Andrew Simons is a PhD candidate at Cornell’s Dyson School and is currently on the job market.
Who should have the final say on social assistance program implementation: bureaucrats in the capital city or local communities? Arguments favoring decentralized implementation include lower costs to acquire accurate information about beneficiary needs (Alderman 2002), increased responsiveness to local needs (Faguet 2004), and increased knowledge of what is politically and socially feasible in the local context (Pritchett 2005). Others argue that decentralization worsens service delivery when there is room for political capture by local elites (Bardhan and Mookherjee 2005), preferences of local decision makers are not pro-poor (Conning and Kevane 2002), and monitoring mechanisms are weak or non-existent (Lessmann and Markwardt 2010).
In my job market paper, I examine who wins and who loses from the unintended decentralized implementation of Africa’s second largest social assistance program: Ethiopia’s Productive Safety Net Program (PSNP). In theory, the PSNP should be implemented strictly using central government rules, including full and uniform transfers per person in an eligible household. In practice, however, communities do not receive enough funding to fully implement the program according to those mandates and, therefore, must use local discretion to distribute aid. With reduced budgets, how do local communities alter implementation?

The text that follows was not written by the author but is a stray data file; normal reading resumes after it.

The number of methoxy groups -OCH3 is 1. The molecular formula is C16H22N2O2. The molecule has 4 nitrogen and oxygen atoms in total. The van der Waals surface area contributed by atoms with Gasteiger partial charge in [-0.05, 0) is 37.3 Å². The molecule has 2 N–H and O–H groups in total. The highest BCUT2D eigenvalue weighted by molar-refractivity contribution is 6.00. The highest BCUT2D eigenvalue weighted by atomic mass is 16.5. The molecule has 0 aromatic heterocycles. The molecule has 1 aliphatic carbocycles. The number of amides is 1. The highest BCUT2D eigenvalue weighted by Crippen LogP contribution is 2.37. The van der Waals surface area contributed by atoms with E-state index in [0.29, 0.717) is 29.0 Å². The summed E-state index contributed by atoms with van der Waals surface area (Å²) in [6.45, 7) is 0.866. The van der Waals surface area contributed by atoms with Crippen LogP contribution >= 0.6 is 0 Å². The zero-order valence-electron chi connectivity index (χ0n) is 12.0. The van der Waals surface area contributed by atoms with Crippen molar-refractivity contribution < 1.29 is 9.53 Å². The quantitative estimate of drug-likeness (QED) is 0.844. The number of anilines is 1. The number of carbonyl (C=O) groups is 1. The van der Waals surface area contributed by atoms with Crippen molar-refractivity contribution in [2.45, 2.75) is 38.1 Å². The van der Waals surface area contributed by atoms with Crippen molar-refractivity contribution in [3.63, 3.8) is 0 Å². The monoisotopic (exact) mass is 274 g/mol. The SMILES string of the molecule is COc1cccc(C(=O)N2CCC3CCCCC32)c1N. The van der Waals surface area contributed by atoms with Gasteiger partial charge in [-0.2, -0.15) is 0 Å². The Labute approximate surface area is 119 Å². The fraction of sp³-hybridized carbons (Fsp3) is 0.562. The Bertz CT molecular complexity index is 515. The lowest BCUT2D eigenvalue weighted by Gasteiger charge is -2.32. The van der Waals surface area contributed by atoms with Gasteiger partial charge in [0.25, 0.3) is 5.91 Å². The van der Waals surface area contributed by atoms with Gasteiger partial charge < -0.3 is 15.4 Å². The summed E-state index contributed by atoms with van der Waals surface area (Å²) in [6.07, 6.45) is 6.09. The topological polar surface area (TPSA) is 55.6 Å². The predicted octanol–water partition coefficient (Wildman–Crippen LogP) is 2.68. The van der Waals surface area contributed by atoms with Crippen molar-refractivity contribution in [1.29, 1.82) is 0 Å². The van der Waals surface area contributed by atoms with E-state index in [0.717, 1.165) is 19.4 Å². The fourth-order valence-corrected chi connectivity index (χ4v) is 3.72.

Recovering local revealed community equivalence scales
In order to empirically examine the distributional impacts of this decentralized approach, we need a rule with which to compare the welfare of households of differing sizes and compositions. This rule must be flexible enough to influence both which households are selected into the program and how much aid they receive. The literature does not provide an adequate rule, so I derive one theoretically based on the principle of revealed preference and develop an empirical method to implement it by extending the technique developed by Olken (2005). Then I use these estimated allocation rules to compare the distributional consequences of how the local governments decided to implement the program with how the central government intended it.